More than 32 years after the world’s worst accidental nuclear disaster, milk from cows in the Ukraine is still contaminated by radiation from Chernobyl.

Some of the samples from the villages in the Rivne region, about 200 km from the epicenter of the 1986 nuclear disaster, showed radiation five times the country’s officials safe limit, and 12 times the limit for children, according to the new paper in the journal Environment International.

The new study of the six villages, inhabited by 8,300 people, indicates that radioactive Cesium-137 is still present at high enough levels to cause major health problems, even outside the Chernobyl Exclusion Zone.

“More than 30 years after the Chernobyl disaster, people are still routinely exposed to radioactive cesium when consuming locally produced staples foods, including milk,” Iryna Labunska, one of the authors from the University of Exeter’s Greenpeace Research Laboratories, said.

The assessments took place at 14 settlements from 2011 to 2016, at private farms and households.

The levels at six of the settlements were above the thresholds (40 Becquerels per liter for children, and 100 Bq/L for adults.)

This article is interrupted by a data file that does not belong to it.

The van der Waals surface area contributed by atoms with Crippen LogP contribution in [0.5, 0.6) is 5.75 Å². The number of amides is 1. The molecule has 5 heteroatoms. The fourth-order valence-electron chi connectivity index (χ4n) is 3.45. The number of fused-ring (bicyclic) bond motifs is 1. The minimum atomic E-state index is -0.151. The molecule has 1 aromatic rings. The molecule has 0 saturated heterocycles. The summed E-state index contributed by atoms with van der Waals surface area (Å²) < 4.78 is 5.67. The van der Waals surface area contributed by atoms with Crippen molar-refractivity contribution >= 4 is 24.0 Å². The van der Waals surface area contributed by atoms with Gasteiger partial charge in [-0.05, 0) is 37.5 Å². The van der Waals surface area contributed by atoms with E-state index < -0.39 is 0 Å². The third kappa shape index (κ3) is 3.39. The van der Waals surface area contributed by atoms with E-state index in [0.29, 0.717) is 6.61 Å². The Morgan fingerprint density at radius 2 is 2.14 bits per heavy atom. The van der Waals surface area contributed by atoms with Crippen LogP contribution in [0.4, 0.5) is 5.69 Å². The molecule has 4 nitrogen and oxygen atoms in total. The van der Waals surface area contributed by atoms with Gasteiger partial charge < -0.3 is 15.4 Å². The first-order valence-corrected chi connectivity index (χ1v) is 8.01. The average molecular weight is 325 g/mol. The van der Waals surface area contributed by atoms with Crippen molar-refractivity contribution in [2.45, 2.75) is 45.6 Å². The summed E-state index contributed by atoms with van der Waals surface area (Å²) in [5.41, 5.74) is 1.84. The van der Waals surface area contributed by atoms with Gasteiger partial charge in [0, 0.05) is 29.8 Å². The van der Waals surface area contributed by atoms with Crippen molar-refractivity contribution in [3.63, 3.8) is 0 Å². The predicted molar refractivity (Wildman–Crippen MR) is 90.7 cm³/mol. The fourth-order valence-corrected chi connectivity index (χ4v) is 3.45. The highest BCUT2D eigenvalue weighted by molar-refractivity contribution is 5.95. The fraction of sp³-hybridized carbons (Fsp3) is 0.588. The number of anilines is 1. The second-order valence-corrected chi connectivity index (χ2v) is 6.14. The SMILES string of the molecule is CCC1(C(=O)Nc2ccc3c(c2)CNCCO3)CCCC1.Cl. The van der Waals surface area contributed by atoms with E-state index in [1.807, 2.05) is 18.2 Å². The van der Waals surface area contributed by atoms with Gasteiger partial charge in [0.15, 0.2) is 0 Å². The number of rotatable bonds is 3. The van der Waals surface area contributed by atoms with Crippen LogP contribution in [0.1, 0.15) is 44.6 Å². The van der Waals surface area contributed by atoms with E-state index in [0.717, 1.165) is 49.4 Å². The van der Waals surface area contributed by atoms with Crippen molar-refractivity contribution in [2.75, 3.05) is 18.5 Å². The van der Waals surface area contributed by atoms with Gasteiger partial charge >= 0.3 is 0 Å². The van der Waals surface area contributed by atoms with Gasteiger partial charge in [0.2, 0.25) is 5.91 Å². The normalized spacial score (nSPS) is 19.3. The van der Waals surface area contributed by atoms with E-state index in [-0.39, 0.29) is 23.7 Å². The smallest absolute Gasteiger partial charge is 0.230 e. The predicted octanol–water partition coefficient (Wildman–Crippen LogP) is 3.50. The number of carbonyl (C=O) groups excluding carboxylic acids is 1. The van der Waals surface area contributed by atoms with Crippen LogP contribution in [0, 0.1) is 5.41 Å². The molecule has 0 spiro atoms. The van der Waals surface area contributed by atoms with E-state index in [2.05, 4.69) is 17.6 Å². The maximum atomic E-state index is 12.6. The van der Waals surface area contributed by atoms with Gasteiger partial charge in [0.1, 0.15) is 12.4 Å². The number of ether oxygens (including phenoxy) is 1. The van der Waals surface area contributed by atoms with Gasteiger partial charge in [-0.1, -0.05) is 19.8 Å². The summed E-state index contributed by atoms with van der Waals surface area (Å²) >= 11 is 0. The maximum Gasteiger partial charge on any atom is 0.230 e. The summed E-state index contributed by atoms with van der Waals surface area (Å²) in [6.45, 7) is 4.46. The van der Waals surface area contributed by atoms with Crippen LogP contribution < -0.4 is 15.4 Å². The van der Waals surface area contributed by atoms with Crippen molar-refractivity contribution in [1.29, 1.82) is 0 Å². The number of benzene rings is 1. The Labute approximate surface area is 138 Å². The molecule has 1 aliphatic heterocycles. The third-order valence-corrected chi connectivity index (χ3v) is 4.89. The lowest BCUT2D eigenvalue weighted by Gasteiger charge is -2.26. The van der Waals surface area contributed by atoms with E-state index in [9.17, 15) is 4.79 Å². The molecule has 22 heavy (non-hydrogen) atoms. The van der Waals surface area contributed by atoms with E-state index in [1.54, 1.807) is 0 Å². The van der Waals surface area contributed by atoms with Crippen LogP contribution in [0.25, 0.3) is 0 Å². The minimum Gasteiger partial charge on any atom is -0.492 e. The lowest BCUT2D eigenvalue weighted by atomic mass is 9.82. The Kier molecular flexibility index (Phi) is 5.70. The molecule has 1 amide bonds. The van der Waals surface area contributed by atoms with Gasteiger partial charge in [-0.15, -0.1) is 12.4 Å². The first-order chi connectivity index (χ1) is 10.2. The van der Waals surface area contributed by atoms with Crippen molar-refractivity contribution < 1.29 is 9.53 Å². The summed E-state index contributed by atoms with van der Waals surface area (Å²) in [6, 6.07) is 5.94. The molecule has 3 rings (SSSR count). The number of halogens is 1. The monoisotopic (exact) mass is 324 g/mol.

The highest levels were 500 Bq/L, which is five times the country’s safe levels for adults, and 12 times that for children.

Together, this translates up to an additional 2.6 millisieverts per year for those most impacted.

Ukrainian officials had previously taken some measures to offset potential exposure in cows, including an application of Ferrocyn, which is a cesium binder, to the animals, and mineral fertilization of potato fields, as well as feeding pigs with uncontaminated food. But, those measures were largely discontinued in 2009, according to Labunska.

Without action, the contamination will continue to exceed 100 Bq/L in part of the country at least until the year 2040.

“Though the level of soil contamination in the studied areas is not extremely high, radioactive cesium continues to accumulate in milk and other foods,” Labunska said.

Of course, the health and human toll of the April 26, 1986 nuclear disaster has been well documented.

Fifty people, mostly emergency responders, died outright.

The World Health Organization estimates the overall death toll at 9,000 or more due to increased cancer rates in the region, while the environmental group Greenpeace places it at 90,000.

Some 135,000 people, including all of the adjoining town of Pripyat, were evacuated.

Today, the Chernobyl Exclusion Zone encompasses more than 1,000 square miles around the sealed tomb of the melted-down core at reactor four.